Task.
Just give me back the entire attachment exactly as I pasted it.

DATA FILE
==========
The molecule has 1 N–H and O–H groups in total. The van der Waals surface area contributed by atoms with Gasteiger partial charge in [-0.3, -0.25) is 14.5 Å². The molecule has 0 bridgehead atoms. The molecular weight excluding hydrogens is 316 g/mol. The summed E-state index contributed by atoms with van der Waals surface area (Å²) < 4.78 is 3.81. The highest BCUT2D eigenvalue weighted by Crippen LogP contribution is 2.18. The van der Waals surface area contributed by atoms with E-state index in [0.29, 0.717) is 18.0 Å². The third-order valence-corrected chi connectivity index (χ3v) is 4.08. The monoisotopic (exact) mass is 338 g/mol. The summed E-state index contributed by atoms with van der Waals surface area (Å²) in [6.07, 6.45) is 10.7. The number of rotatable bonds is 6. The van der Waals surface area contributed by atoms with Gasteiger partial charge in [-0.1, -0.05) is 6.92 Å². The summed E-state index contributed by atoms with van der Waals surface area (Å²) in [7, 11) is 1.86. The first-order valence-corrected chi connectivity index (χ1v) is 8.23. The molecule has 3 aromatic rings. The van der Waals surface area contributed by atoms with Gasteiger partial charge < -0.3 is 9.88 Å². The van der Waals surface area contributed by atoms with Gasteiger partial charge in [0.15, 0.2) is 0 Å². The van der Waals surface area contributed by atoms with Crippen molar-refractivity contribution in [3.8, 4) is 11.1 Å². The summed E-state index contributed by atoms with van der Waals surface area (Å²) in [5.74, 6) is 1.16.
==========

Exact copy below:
The molecule has 1 N–H and O–H groups in total. The van der Waals surface area contributed by atoms with Gasteiger partial charge in [-0.3, -0.25) is 14.5 Å². The molecule has 0 bridgehead atoms. The molecular weight excluding hydrogens is 316 g/mol. The summed E-state index contributed by atoms with van der Waals surface area (Å²) < 4.78 is 3.81. The highest BCUT2D eigenvalue weighted by Crippen LogP contribution is 2.18. The van der Waals surface area contributed by atoms with E-state index in [0.29, 0.717) is 18.0 Å². The third-order valence-corrected chi connectivity index (χ3v) is 4.08. The monoisotopic (exact) mass is 338 g/mol. The summed E-state index contributed by atoms with van der Waals surface area (Å²) in [6.07, 6.45) is 10.7. The number of rotatable bonds is 6. The van der Waals surface area contributed by atoms with Gasteiger partial charge in [-0.1, -0.05) is 6.92 Å². The summed E-state index contributed by atoms with van der Waals surface area (Å²) in [7, 11) is 1.86. The first-order valence-corrected chi connectivity index (χ1v) is 8.23. The molecule has 3 aromatic rings. The van der Waals surface area contributed by atoms with Gasteiger partial charge < -0.3 is 9.88 Å². The van der Waals surface area contributed by atoms with Gasteiger partial charge in [0.15, 0.2) is 0 Å². The van der Waals surface area contributed by atoms with Crippen molar-refractivity contribution in [3.8, 4) is 11.1 Å². The summed E-state index contributed by atoms with van der Waals surface area (Å²) in [5.74, 6) is 1.16.